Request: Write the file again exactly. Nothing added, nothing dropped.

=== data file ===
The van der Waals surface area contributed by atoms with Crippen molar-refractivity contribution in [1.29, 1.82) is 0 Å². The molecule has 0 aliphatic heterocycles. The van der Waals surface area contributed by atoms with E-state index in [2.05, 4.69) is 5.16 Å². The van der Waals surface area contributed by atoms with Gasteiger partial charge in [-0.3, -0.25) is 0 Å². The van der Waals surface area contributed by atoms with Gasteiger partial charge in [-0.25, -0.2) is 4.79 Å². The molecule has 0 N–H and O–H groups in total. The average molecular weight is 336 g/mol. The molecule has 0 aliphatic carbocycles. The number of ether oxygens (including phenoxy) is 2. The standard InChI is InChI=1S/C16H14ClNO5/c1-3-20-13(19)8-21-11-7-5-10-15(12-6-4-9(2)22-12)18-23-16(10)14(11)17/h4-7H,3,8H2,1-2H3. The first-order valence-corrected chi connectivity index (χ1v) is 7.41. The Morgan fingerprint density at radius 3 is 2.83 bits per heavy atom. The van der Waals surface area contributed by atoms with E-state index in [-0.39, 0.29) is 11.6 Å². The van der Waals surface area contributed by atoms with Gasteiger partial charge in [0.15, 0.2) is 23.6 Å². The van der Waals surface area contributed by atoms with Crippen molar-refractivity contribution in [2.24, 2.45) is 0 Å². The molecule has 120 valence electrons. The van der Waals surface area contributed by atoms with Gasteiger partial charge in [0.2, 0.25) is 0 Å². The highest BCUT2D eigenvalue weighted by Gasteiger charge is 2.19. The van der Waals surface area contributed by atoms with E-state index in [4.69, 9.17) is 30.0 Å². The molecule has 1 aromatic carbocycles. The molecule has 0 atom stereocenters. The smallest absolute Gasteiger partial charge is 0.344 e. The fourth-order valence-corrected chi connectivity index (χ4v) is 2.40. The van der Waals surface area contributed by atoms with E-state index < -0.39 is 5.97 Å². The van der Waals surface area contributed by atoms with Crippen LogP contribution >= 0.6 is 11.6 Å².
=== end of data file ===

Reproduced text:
The van der Waals surface area contributed by atoms with Crippen molar-refractivity contribution in [1.29, 1.82) is 0 Å². The molecule has 0 aliphatic heterocycles. The van der Waals surface area contributed by atoms with E-state index in [2.05, 4.69) is 5.16 Å². The van der Waals surface area contributed by atoms with Gasteiger partial charge in [-0.3, -0.25) is 0 Å². The van der Waals surface area contributed by atoms with Gasteiger partial charge in [-0.25, -0.2) is 4.79 Å². The molecule has 0 N–H and O–H groups in total. The average molecular weight is 336 g/mol. The molecule has 0 aliphatic carbocycles. The number of ether oxygens (including phenoxy) is 2. The standard InChI is InChI=1S/C16H14ClNO5/c1-3-20-13(19)8-21-11-7-5-10-15(12-6-4-9(2)22-12)18-23-16(10)14(11)17/h4-7H,3,8H2,1-2H3. The first-order valence-corrected chi connectivity index (χ1v) is 7.41. The Morgan fingerprint density at radius 3 is 2.83 bits per heavy atom. The van der Waals surface area contributed by atoms with E-state index in [-0.39, 0.29) is 11.6 Å². The van der Waals surface area contributed by atoms with Gasteiger partial charge in [0.15, 0.2) is 23.6 Å². The van der Waals surface area contributed by atoms with Crippen molar-refractivity contribution in [2.24, 2.45) is 0 Å². The molecule has 120 valence electrons. The van der Waals surface area contributed by atoms with Gasteiger partial charge in [0.2, 0.25) is 0 Å². The highest BCUT2D eigenvalue weighted by Gasteiger charge is 2.19. The van der Waals surface area contributed by atoms with E-state index in [4.69, 9.17) is 30.0 Å². The molecule has 1 aromatic carbocycles. The molecule has 0 atom stereocenters. The smallest absolute Gasteiger partial charge is 0.344 e. The fourth-order valence-corrected chi connectivity index (χ4v) is 2.40. The van der Waals surface area contributed by atoms with E-state index < -0.39 is 5.97 Å². The van der Waals surface area contributed by atoms with Crippen LogP contribution >= 0.6 is 11.6 Å².